The Stories Behind ‘Tiger King’ Joe Exotic’s Country Songs
Joseph Maldonado-Passage, better known as Joe Exotic, had many career interests. As revealed in the Netflix series Tiger King: Murder, Mayhem, and Madness, Maldonado-Passage wanted to rule the exotic pet underworld, take down Carole Baskin, obtain a position in government, and become a successful country singer.
You might think no one can do realistically all of that, but the Netflix docuseries captured Maldonado-Passage doing all of it. One of the most intriguing aspects of Tiger King was Maldonado-Passage’s country music career. Here’s what inspired some of Joe Exotic’s country music.
What did Joe Exotic write country songs about?
Tiger King revealed some of Maldonado-Passage’s more popular, big cat-related songs like “Here Kitty Kitty,” the ominous ditty about Carole Baskin feeding her ex-husband to a tiger. Maldonado-Passage spared no detail in creating the music video for “Here Kitty Kitty,” even hiring a Baskin look-alike to feed raw meat to tigers.
The docuseries also featured the hit “I Saw a Tiger,” an ode to Maldonado-Passage’s passion for big cats, and a song he dedicated to then-husband John Finlay titled “My First Love.”
Country music by Joe Exotic not featured in ‘Tiger King’
Tiger King did discuss some of Maldonado-Passage’s songs, but they left out much of his country music library. Songs not featured in the docuseries include “Pretty Woman Lover,” a song that proves Maldonado-Passage’s excessive self-confidence with the lyrics:
Women wanna love me and they’re callin’ my name/ Ain’t no candle I’m a red hot flame/ I’m a pretty woman lover/ I’m an ugly woman’s dream/Baby you’re lucky have a man like me.Country Music Singer Joe Exotic, “Pretty Woman Lover”
Maldonado-Passage also has a soft-rock song about misdirected love called “How Was I to Know.” In the music video, Maldonado-Passage is seen staring at his often-shirtless John Finlay.
Yet another provocative tune not shown in Tiger King is “You Can’t Believe,” a song about Zanesville, Ohio big cat keeper Terry Thompson. While Thompson’s release of exotic animals and eventual suicide were discussed in the series, the creators neglected to mention Maldonado-Passage’s belief that Thompson was killed.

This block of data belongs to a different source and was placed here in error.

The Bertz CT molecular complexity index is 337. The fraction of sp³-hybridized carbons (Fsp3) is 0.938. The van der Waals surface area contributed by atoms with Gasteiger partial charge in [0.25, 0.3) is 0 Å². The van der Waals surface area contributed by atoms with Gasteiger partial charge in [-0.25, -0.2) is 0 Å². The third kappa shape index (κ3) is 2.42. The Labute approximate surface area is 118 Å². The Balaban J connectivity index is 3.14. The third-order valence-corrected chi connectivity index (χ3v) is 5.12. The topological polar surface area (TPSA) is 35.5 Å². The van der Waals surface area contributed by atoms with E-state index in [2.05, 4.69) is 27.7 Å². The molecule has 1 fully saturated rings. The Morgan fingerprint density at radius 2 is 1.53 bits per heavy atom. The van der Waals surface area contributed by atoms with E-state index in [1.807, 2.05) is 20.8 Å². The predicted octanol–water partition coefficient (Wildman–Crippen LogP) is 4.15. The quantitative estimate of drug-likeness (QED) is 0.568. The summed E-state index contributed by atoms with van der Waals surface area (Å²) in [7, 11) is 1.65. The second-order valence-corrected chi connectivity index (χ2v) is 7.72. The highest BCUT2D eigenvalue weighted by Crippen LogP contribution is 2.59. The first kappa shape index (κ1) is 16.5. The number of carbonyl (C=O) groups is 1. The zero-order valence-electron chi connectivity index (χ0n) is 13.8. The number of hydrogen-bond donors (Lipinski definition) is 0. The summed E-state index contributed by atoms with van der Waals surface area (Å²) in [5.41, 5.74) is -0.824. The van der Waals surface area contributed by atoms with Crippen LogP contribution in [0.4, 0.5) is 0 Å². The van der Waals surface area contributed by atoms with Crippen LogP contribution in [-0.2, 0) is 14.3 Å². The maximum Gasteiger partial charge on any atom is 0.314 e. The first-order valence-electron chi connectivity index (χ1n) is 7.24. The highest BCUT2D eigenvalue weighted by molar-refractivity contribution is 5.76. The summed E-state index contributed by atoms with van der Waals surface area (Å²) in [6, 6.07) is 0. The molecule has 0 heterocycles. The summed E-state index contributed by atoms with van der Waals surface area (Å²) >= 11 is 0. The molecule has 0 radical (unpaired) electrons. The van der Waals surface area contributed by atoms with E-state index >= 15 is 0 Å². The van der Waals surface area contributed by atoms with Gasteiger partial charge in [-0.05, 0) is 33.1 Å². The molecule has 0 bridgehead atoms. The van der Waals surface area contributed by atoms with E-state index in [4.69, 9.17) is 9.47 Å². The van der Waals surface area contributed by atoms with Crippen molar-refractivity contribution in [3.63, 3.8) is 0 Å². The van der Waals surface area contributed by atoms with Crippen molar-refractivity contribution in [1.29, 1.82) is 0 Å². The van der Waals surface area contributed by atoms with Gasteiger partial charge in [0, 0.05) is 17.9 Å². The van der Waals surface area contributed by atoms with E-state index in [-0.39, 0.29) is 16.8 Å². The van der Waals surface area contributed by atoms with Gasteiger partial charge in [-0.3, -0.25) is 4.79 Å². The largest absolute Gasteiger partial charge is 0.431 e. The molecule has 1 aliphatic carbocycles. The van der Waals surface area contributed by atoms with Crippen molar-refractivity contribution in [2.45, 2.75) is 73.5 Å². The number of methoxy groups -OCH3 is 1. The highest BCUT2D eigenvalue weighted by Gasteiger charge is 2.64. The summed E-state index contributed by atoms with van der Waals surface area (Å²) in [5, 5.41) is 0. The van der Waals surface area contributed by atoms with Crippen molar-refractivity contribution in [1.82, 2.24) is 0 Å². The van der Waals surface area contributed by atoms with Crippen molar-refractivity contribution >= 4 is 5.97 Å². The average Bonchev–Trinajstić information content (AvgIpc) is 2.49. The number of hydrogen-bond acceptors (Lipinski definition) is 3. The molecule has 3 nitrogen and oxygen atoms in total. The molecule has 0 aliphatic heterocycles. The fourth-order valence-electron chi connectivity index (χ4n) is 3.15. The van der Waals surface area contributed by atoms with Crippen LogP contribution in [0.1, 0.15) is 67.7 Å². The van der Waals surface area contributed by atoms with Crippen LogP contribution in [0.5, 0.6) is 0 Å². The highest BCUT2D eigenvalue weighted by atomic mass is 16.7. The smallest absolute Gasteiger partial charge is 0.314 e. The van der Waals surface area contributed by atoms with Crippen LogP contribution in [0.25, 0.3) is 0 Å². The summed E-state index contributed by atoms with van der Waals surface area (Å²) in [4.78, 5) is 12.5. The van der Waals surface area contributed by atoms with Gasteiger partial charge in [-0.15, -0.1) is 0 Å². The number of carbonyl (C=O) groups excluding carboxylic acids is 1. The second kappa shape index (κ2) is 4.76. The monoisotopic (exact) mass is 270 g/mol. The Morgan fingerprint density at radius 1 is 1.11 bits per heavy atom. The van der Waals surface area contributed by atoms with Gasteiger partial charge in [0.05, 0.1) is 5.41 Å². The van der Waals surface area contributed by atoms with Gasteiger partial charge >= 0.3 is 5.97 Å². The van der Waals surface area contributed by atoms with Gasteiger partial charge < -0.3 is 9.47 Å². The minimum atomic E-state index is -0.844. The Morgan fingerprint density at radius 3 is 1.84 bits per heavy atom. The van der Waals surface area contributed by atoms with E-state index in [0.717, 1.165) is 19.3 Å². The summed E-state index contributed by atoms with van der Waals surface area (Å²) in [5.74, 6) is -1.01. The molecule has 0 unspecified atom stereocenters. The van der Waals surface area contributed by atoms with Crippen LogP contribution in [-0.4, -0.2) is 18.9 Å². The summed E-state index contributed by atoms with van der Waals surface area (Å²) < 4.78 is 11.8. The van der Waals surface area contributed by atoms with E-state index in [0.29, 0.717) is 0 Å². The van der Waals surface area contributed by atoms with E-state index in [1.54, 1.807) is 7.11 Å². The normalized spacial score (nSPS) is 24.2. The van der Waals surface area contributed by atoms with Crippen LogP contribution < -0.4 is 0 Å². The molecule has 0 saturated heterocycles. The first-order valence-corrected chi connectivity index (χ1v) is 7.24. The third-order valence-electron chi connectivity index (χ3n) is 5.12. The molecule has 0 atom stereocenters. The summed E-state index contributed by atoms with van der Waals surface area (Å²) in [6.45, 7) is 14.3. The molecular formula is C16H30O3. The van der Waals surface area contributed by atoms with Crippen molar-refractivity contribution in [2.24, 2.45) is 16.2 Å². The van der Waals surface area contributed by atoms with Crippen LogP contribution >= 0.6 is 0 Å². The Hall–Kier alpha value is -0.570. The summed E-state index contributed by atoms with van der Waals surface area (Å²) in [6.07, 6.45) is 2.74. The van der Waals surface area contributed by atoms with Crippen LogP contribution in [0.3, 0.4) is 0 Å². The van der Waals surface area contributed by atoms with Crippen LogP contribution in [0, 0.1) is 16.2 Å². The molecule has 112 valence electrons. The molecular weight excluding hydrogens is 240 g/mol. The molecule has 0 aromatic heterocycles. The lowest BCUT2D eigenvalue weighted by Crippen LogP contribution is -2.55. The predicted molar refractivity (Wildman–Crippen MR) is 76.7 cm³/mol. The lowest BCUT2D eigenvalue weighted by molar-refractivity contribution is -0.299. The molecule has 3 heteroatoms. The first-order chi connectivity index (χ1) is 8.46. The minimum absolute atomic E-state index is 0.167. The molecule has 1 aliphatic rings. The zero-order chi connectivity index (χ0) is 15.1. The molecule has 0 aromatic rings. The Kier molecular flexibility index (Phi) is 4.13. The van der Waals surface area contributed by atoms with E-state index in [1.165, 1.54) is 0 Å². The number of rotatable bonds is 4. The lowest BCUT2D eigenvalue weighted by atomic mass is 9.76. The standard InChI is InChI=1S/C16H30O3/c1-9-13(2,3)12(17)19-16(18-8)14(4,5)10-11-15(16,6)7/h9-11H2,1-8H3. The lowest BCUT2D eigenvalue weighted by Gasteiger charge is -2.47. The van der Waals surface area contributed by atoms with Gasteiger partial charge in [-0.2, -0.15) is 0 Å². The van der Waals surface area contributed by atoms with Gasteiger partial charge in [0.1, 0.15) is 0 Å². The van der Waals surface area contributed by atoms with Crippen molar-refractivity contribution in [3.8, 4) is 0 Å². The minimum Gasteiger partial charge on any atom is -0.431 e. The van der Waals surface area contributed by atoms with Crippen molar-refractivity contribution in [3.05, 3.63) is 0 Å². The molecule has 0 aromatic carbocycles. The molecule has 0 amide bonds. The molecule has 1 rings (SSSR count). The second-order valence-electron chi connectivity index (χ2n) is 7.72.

In “You Can’t Believe,” Maldonado-Passage alleges Thompson was murdered so as to discredit private ownership of exotic pets. Maldonado-Passage sings: “You can’t believe all you read, you can’t believe all you see/ I knew the man, I know the drill/There’s something wrong in Zanesville.”
Joe Exotic isn’t really a country singer
In an interview with the Los Angeles Times, Tiger King creators Eric Goode and Rebecca Chaiklin mentioned a deleted scene that showed Maldonado-Passage saying: “Of course not every singer sings all his songs, that’s just how it’s done.” Instead, Maldonado-Passage enlisted the Clinton Johnson Band to create his music.
It’s hard to imagine anyone other than Maldonado-Passage coming up with the ideas for these songs. According to Vince Johnson, half of the musical duo that wrote and recorded the music, Maldonado-Passage would generate the subject matter for the songs, then leave Johnson to “do research.”
In an interview with Slate, Johnson discussed writing “You Can’t Believe:” “[Maldonado-Passage] told me about his friend Thompson and how he was being railroaded and he wanted a sympathetic song, so I gave him one.”
Maldonado-Passage hired the Clinton Johnson Band to write music for the reality series Rick Kirkham was filming. After being lied to and told the show was in a bidding war with networks like Animal Planet and Discovery, Clinton and Johnson believed working with Maldonado-Passage would help skyrocket them into the mainstream music world. It quickly became clear that wasn’t the case.
With the release of the Netflix docuseries, Johnson and Clinton were both credited for “Archival Footage.” Sadly, Clinton died from a heart-related issue, but Johnson is hopeful that Tiger King will help put the band’s music on the map.